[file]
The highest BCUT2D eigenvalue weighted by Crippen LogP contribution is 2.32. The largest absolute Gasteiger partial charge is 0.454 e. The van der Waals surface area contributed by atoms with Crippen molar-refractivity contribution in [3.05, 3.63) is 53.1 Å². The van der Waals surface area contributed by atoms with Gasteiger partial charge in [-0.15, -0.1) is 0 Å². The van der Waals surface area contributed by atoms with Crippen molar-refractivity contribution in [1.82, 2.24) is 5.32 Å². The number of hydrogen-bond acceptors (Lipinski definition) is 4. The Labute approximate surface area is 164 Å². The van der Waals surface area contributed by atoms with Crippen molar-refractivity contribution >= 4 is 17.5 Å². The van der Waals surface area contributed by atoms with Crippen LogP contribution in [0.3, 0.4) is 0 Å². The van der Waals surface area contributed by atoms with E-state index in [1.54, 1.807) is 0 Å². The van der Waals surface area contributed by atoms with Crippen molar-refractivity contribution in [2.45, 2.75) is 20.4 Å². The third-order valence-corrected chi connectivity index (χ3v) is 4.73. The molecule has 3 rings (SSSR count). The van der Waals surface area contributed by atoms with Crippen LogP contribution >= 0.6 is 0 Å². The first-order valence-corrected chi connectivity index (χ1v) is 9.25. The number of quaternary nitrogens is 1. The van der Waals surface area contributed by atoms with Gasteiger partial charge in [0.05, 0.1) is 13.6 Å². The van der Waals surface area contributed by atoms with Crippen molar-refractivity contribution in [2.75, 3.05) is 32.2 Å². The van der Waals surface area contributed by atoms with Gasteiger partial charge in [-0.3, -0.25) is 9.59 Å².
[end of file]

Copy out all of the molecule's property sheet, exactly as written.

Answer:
The highest BCUT2D eigenvalue weighted by Crippen LogP contribution is 2.32. The largest absolute Gasteiger partial charge is 0.454 e. The van der Waals surface area contributed by atoms with Crippen molar-refractivity contribution in [3.05, 3.63) is 53.1 Å². The van der Waals surface area contributed by atoms with Gasteiger partial charge in [-0.15, -0.1) is 0 Å². The van der Waals surface area contributed by atoms with Crippen molar-refractivity contribution in [1.82, 2.24) is 5.32 Å². The number of hydrogen-bond acceptors (Lipinski definition) is 4. The Labute approximate surface area is 164 Å². The van der Waals surface area contributed by atoms with Crippen molar-refractivity contribution >= 4 is 17.5 Å². The van der Waals surface area contributed by atoms with Crippen LogP contribution in [0.3, 0.4) is 0 Å². The van der Waals surface area contributed by atoms with E-state index in [1.54, 1.807) is 0 Å². The van der Waals surface area contributed by atoms with Crippen molar-refractivity contribution in [2.45, 2.75) is 20.4 Å². The third-order valence-corrected chi connectivity index (χ3v) is 4.73. The molecule has 3 rings (SSSR count). The van der Waals surface area contributed by atoms with Crippen LogP contribution >= 0.6 is 0 Å². The first-order valence-corrected chi connectivity index (χ1v) is 9.25. The number of quaternary nitrogens is 1. The van der Waals surface area contributed by atoms with Gasteiger partial charge in [0.05, 0.1) is 13.6 Å². The van der Waals surface area contributed by atoms with Crippen molar-refractivity contribution in [2.75, 3.05) is 32.2 Å². The van der Waals surface area contributed by atoms with Gasteiger partial charge in [-0.3, -0.25) is 9.59 Å².